Is your business ready for GDPR? Here's a rundown of the new EU privacy laws and how to adapt your digital strategy to ensure compliance and competitivity.
First and foremost, we are not a law firm. All of what follows is based on best practices,
Just what is GDPR
The General Data Protection Regulation (GDPR) is a European Privacy Law that will come into effect on May 25th, 2018.
It should sound terrifying. The fines are steep for non-compliance. They could amount to €20 million or 4% of annual global revenue. There is no grace period. Shudder.
There is a bright side to GDPR.
Shift your perception
The bad news is out of the way,
Which leads us to the two pillars of Privacy by Design: Transparency and Accountability. These two concepts must be woven tightly into the fabric of your digital strategy going forward.
Transparency covers consent to data collection, the kind of data we are collecting and how we use and store it.
Accountability means timely notifications of data breaches and the rights of individuals to be forgotten and to rectify data.
There are many more detailed points in the regulations, but for digital
3 Biggest Challenges affecting Digital Marketing Strategy
Let’s answer some of those questions our terrified digital marketer has about GDPR.
Consent will still work the same, just under the new regulations, we can´t be sneaky about it (yes, we have been sneaky about it). Tricks like pre-checked boxes, hidden legal text and lack of opt-outs are now off limits. The language and the opt-in must be clear and concise, as well as the consent method. In addition, functionality can no longer be held hostage to data consent unless that functionality is tied directly to the usage of the collected data. For example, if I ask for a birth date and none of the functionality on my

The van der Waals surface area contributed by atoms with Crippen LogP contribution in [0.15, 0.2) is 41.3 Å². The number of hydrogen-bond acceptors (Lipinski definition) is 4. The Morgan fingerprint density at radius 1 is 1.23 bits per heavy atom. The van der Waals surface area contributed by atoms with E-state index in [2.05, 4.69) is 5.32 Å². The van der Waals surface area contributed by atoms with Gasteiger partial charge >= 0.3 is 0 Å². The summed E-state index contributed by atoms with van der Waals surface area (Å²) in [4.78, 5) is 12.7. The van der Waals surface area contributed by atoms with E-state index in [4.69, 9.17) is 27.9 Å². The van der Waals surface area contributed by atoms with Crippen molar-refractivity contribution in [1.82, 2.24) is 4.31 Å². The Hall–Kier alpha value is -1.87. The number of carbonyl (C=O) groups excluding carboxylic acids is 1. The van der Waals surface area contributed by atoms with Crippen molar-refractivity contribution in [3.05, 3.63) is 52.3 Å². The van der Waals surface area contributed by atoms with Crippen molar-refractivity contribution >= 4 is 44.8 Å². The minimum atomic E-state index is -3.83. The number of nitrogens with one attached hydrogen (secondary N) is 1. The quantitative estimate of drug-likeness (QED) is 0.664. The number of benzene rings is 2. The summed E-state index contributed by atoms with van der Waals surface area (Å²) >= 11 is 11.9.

What about old data? Marketers and companies should take an inventory of all current forms and ensure that the way that consent is collected is compliant. The level of compliance will determine if that data collected previously can be legally used or if you must gain consent again. This is not a bad thing. It is another great opportunity to have a touch point with your customers and show them just how much you care about their data rights.
The definition of personal data has been broadened under GDPR. It includes anything that could identify a “natural person” even in combination or after processing. For instance, a person’s IP address, browser history, demographic data and anything else that, added up, could lead to the identification of a person. More of the data we normally collect as digital markets now
Users have more rights to their data as well. This includes the right to be forgotten, the right to portability of data and the right to correct wrong data that could be detrimental. Users are also protected from automated decision making based on processed data. Examples
The biggest change in data protection in the new regulations is the notification requirement. All the other standards around encryption, handling